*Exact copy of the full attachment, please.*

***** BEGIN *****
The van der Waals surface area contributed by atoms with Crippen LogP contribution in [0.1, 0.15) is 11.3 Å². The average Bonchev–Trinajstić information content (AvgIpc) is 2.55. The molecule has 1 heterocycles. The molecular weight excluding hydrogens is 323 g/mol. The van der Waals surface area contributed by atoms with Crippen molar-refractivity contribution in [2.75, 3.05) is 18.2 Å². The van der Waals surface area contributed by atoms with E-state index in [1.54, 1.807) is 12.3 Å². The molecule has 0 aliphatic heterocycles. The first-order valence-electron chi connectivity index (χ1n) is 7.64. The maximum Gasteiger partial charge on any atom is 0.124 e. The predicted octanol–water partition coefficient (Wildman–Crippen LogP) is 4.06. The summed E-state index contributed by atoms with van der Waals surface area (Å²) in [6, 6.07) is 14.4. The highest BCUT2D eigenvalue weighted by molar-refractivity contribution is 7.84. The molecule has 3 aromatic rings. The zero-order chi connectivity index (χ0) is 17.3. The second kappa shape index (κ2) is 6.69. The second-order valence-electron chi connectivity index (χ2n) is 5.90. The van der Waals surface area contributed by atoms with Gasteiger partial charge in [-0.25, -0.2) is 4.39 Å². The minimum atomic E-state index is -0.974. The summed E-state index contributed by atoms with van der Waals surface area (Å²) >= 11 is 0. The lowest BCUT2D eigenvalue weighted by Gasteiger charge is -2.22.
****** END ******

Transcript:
The van der Waals surface area contributed by atoms with Crippen LogP contribution in [0.1, 0.15) is 11.3 Å². The average Bonchev–Trinajstić information content (AvgIpc) is 2.55. The molecule has 1 heterocycles. The molecular weight excluding hydrogens is 323 g/mol. The van der Waals surface area contributed by atoms with Crippen molar-refractivity contribution in [2.75, 3.05) is 18.2 Å². The van der Waals surface area contributed by atoms with E-state index in [1.54, 1.807) is 12.3 Å². The molecule has 0 aliphatic heterocycles. The first-order valence-electron chi connectivity index (χ1n) is 7.64. The maximum Gasteiger partial charge on any atom is 0.124 e. The predicted octanol–water partition coefficient (Wildman–Crippen LogP) is 4.06. The summed E-state index contributed by atoms with van der Waals surface area (Å²) in [6, 6.07) is 14.4. The highest BCUT2D eigenvalue weighted by molar-refractivity contribution is 7.84. The molecule has 3 aromatic rings. The zero-order chi connectivity index (χ0) is 17.3. The second kappa shape index (κ2) is 6.69. The second-order valence-electron chi connectivity index (χ2n) is 5.90. The van der Waals surface area contributed by atoms with Gasteiger partial charge in [-0.25, -0.2) is 4.39 Å². The minimum atomic E-state index is -0.974. The summed E-state index contributed by atoms with van der Waals surface area (Å²) >= 11 is 0. The lowest BCUT2D eigenvalue weighted by Gasteiger charge is -2.22.